“Vranyo”: a previously untranslatable Russian word …

 

Vranyo – “Pioneered by the Soviets and perfected by Putin, this is a special word in Russia which means telling a barefaced lie which you do not expect anyone to believe.” — The Sun, UK

“When I recently opened The New York Times and saw Vladimir Putin … walking out of the Black Sea with two nearly intact ancient amphorae in his hands, the vranyo alarm went off. … The smell of vranyo was so strong I had to put down the paper. … Putin was lying to us, we knew he was lying, he knew we knew he was lying, but he kept lying anyway, and we pretended to believe him.” — Elena Gorokhova in the New York Times, 2011

“You could say vranyo means “lies,” but in his 1983 book, Russia: Broken Idols, Solemn Dreams, published at the waning of the Cold War, … David Shipler, the longtime Moscow correspondent for the New York Times, gave a more nuanced explanation of vranyo. He wrote: A Russian friend explained vranyo this way: ‘You know I’m lying, and I know that you know, and you know that I know that you know, but I go ahead with a straight face, and you nod seriously and take notes.’” — Liesl Schillinger in ForeignPolicy.com, Feb 2018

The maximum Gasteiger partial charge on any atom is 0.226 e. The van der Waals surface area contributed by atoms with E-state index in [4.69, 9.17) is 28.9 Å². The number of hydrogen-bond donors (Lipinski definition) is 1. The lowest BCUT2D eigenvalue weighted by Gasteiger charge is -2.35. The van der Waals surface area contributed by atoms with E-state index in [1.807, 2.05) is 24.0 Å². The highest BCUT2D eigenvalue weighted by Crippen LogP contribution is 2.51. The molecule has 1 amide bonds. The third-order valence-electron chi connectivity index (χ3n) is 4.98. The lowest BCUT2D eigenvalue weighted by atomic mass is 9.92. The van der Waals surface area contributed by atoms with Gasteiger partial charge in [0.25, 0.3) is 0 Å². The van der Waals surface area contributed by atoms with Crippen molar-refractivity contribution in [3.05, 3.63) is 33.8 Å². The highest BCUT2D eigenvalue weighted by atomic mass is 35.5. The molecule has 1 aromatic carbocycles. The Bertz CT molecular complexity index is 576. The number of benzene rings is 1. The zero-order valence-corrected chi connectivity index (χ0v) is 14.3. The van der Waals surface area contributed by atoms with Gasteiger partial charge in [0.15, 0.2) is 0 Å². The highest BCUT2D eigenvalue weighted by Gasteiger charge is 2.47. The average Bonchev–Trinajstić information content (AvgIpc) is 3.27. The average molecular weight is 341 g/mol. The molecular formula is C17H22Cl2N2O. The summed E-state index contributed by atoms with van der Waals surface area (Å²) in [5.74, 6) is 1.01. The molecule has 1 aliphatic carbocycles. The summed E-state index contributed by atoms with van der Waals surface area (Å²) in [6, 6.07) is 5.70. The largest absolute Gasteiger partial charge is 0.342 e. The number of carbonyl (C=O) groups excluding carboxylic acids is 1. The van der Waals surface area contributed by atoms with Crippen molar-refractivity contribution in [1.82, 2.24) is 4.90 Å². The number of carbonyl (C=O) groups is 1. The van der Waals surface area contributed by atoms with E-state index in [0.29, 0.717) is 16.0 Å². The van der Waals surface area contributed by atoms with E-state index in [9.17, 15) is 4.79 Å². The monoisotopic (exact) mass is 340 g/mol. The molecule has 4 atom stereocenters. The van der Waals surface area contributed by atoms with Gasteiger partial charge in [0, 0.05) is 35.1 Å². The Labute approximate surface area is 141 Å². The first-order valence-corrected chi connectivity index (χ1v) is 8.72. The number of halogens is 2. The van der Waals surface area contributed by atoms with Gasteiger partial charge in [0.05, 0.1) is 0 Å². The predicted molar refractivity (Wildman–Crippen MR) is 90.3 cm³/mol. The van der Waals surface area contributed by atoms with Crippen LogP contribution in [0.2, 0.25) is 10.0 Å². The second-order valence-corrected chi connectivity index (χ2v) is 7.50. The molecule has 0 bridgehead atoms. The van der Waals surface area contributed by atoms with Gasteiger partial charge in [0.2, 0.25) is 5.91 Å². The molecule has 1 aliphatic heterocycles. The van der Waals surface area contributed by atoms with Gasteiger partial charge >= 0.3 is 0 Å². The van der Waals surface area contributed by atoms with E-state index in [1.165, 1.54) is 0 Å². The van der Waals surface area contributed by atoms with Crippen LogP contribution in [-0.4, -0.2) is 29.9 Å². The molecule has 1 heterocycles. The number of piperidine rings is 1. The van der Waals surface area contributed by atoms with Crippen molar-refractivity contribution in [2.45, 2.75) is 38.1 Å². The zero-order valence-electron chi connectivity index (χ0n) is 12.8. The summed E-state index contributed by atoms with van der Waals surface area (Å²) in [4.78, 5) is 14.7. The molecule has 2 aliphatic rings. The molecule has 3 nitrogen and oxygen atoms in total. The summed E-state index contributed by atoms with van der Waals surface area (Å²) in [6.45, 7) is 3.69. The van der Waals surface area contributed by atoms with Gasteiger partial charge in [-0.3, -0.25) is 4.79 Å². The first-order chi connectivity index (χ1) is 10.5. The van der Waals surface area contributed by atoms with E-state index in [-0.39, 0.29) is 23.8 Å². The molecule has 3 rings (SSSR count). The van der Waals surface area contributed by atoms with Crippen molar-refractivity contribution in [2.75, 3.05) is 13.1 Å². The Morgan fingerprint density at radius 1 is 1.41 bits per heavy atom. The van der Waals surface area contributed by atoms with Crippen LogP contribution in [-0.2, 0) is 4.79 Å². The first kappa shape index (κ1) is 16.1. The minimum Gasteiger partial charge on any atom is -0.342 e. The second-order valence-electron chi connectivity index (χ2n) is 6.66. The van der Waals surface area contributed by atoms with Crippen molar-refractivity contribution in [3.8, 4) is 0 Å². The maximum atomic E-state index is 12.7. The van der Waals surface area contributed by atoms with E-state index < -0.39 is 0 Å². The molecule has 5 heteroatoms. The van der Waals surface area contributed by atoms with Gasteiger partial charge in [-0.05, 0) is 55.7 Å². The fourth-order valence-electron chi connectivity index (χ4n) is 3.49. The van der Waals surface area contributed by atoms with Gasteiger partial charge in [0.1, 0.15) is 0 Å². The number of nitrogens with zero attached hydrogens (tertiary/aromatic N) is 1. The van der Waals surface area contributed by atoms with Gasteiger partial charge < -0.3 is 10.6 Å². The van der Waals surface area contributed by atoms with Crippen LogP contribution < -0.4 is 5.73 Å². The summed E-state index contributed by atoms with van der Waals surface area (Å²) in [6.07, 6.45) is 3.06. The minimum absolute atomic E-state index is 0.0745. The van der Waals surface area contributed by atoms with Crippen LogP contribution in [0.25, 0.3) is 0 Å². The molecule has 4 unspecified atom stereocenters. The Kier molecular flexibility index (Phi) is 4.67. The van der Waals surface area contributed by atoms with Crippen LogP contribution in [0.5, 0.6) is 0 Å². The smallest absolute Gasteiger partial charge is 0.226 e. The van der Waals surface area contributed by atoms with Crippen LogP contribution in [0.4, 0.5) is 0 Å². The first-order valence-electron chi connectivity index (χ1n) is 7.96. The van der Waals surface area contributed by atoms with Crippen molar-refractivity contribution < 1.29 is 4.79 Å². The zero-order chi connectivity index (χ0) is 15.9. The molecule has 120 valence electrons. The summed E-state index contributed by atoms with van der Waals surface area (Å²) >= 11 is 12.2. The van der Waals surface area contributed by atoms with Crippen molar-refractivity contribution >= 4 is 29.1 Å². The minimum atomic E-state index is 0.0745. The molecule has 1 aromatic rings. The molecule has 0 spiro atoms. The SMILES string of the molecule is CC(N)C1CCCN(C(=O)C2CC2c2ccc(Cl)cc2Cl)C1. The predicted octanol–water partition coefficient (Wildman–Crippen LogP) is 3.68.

“In his essay, ‘A Word or Two about Vranyo’, Dostoyevsky tried to uncover why ‘everyone lied in Russia down to the last figure’. True, he believed that women lied less, but among the intellectual classes ‘a non-lier is an impossibility’; even completely honest people can lie in Russia , which he was convinced only scoundrels did in other nations. He noted that vranyo was greeted with ‘delicate reciprocity’ at all social gatherings of his day, making the lie a two-way collaboration; and as he felt vranyo and lozh were largely interchangeable, the perpetrator and victim colluded in serious forms of lying as well.” — Daphne Skillen in her book Freedom of Speech in Russia: Politics and Media from Gorbachev to Putin, 2016

Also see Glossophilia’s earlier post: “Kompromat, and polezni durak

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